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Honors Thesis Contest

Every year, CSI holds a contest for the Best Honors Thesis on an inequality-related topic. All seniors completing the minor and writing an Honors thesis in their home department have the opportunity to be recognized with a cash award for best thesis. To be eligible, your thesis must be broadly related to inequality. The deadline for submissions is on the last day of classes. Please email submissions to inequality@cornell.edu and feel free to contact us for more details!!

2017 Winners

First Prize

Beatriz Barros, Sociology & Government
“Mind the Gap: A Study of Inequality in Public Transportation Access in Baltimore City, Maryland”
Beatriz’s thesis examines Baltimore City, Maryland as a case study to explore the relationships between neighborhood disadvantage, residential stability, and public transit access. Public transit can provide access to jobs, opportunities, and resources to increase social mobility and reduce inequalities between neighborhoods and individuals. In Baltimore City, Beatriz finds that disadvantaged neighborhoods are connected, on average, to more disadvantaged neighborhoods and socioeconomically disadvantaged neighborhoods had fewer stops and routes than privileged neighborhoods.

Emma Korolik, Sociology & English
“When Diverse College Classes Fall Short Social Class Diversity: Examining the Effects of Socioeconomic Status on Students’ Choice of Undergraduate Major”
Emma’s thesis analyzed recent trends in the relationship between family socioeconomic status (SES) and students’ choice of undergraduate major using data from the Educational Longitudinal Study from 2002 – 2012. Emma finds that student demographics impact their choice of undergraduate major – as SES increases, likelihood of majoring in non-humanities/arts majors increases.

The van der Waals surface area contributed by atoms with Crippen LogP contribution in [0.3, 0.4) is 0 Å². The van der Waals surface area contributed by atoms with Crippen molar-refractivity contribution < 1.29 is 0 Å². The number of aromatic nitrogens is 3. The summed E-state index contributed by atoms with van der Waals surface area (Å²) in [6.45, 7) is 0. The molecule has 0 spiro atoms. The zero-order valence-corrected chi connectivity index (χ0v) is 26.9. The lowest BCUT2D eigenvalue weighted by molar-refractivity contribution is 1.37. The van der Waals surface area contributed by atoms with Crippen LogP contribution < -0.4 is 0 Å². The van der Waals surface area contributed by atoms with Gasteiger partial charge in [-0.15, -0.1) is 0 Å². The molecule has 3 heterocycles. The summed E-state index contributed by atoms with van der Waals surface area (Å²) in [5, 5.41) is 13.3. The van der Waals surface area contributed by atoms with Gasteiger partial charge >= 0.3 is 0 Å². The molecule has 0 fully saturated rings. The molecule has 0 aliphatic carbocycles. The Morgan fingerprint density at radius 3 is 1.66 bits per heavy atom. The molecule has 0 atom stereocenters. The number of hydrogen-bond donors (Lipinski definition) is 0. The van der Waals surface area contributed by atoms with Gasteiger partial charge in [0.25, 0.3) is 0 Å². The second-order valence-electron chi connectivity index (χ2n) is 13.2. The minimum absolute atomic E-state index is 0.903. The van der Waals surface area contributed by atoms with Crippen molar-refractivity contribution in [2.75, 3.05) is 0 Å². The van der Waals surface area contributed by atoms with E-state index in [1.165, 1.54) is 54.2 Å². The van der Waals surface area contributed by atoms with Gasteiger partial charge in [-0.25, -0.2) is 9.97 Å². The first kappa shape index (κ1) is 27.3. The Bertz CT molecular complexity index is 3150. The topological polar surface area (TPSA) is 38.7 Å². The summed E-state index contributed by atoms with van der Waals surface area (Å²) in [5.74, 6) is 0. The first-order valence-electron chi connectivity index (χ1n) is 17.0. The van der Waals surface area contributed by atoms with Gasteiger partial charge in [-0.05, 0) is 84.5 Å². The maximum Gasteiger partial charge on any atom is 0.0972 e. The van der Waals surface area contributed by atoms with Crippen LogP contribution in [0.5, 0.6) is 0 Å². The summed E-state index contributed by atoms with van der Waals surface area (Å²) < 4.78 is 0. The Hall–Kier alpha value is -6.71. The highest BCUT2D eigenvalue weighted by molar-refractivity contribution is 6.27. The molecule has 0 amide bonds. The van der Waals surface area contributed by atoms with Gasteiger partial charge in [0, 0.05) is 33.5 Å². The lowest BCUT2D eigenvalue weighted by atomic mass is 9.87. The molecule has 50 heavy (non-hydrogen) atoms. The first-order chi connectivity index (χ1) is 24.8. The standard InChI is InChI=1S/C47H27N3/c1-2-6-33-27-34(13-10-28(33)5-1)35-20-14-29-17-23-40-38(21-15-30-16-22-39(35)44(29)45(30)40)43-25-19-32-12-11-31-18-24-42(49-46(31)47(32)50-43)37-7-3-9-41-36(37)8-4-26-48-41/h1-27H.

Honorable Mention

Kennedi Williams-Libert, Sociology & Government
“Still Linked? Afro-Carribean Immigrants and the Politics of Incorporation”

Marc Masson, ILR
“The Labor Market Integration of Asylum Seekers in France: An Economic and Social Argument”

Yooha Park, Sociology
“Examining the Contribution of Different Social Relationships to Immigrant Health Inequalities in the United States”

Past Winners

First Prize

Michael Sun, College Scholar ’16
“The Cultural Hegemony of Finance Capital: Implications for Financial Reform in the Twenty-First Century”

Samantha Wilhelm, Government ’16
“Is the Roberts Court-ing Business? Class Action in the Wake of Wal-Mart Stores, Inc. v. Dukes”

Jessica Barragan, Sociology & Government ‘15
“Hispanic Disadvantage In Criminal Jury Trials: A Multi-Method Study of Juror Bias Against Hispanic Defendants in Four Urban Counties”

Zoe Otedola, Sociology ‘15
“The Impact of Aspirations on Educational Attainment”

Dominique Corley, Sociology & Linguistics ‘14
“Sounding Guilty: African American English and Racial Inequality in the Courtroom”

Fiona McCabe, Sociology ‘14
“Persisting Educational Inequality in a College for All Era: Aspirational Fulfillment of Community College Students”

Patrick Nowak, Government & College Scholars Program ‘14
“Group Positioning and Racialized Drug Policy: The Association of African Americans with Drug Use and Its Implications for United States Drug Law Enforcement”

Kayla Richards, English ‘13
“The Role of Legal Consciousness: A Study of Law through the Experiences and Perceptions of Real and Fictional Everyday Citizens”

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Honorable Mention

Jocelyn Lee, Biology & Society ’16
“Decentralizing Forest Management and Addressing a ‘Historic Injustice’ in India: Implementation Trends of the Forest Rights Act”

Jingyi Li, Sociology ’16
“The Effects of Neighborhood Context on Life Satisfaction: A Comparative Study of Racial and Ethnic Groups in the United States”

Shivali Haribhakti, Industrial and Labor Relations ‘14
“The Invisible Workforce”

Jana Wilbricht, Communication & Development Sociology ‘14
“Bridging the Digital Divide: Access and Use of Internet and Mobile Technology for Health Information among Hopi Indians”

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